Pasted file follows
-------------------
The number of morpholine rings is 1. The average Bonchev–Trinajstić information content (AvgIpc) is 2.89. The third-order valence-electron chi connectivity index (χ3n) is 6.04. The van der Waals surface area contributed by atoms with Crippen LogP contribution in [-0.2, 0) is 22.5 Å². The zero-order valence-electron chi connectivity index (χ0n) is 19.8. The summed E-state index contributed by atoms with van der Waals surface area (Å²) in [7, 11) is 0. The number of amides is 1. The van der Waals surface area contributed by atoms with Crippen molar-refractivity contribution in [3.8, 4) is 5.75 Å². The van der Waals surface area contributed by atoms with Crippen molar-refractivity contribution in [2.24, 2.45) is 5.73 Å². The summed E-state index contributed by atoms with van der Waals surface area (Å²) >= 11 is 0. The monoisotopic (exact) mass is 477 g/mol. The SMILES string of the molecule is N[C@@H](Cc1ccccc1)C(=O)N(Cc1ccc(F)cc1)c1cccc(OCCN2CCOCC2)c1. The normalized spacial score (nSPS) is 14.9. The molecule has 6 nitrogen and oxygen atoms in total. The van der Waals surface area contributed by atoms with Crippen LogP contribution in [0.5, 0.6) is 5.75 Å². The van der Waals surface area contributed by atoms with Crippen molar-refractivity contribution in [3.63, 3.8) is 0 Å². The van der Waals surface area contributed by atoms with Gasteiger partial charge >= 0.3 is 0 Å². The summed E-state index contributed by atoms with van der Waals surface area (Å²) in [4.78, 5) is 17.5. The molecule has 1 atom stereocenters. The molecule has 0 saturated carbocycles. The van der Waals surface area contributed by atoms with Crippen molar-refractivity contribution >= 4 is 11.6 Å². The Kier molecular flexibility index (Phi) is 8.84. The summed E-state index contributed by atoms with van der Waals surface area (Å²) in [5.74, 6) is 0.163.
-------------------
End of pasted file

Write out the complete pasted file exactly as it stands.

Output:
The number of morpholine rings is 1. The average Bonchev–Trinajstić information content (AvgIpc) is 2.89. The third-order valence-electron chi connectivity index (χ3n) is 6.04. The van der Waals surface area contributed by atoms with Crippen LogP contribution in [-0.2, 0) is 22.5 Å². The zero-order valence-electron chi connectivity index (χ0n) is 19.8. The summed E-state index contributed by atoms with van der Waals surface area (Å²) in [7, 11) is 0. The number of amides is 1. The van der Waals surface area contributed by atoms with Crippen molar-refractivity contribution in [3.8, 4) is 5.75 Å². The van der Waals surface area contributed by atoms with Crippen molar-refractivity contribution in [2.24, 2.45) is 5.73 Å². The summed E-state index contributed by atoms with van der Waals surface area (Å²) >= 11 is 0. The monoisotopic (exact) mass is 477 g/mol. The SMILES string of the molecule is N[C@@H](Cc1ccccc1)C(=O)N(Cc1ccc(F)cc1)c1cccc(OCCN2CCOCC2)c1. The normalized spacial score (nSPS) is 14.9. The molecule has 6 nitrogen and oxygen atoms in total. The van der Waals surface area contributed by atoms with Crippen LogP contribution in [0.5, 0.6) is 5.75 Å². The van der Waals surface area contributed by atoms with Crippen molar-refractivity contribution in [3.63, 3.8) is 0 Å². The van der Waals surface area contributed by atoms with Gasteiger partial charge >= 0.3 is 0 Å². The summed E-state index contributed by atoms with van der Waals surface area (Å²) in [4.78, 5) is 17.5. The molecule has 1 atom stereocenters. The molecule has 0 saturated carbocycles. The van der Waals surface area contributed by atoms with Crippen molar-refractivity contribution >= 4 is 11.6 Å². The Kier molecular flexibility index (Phi) is 8.84. The summed E-state index contributed by atoms with van der Waals surface area (Å²) in [5.74, 6) is 0.163.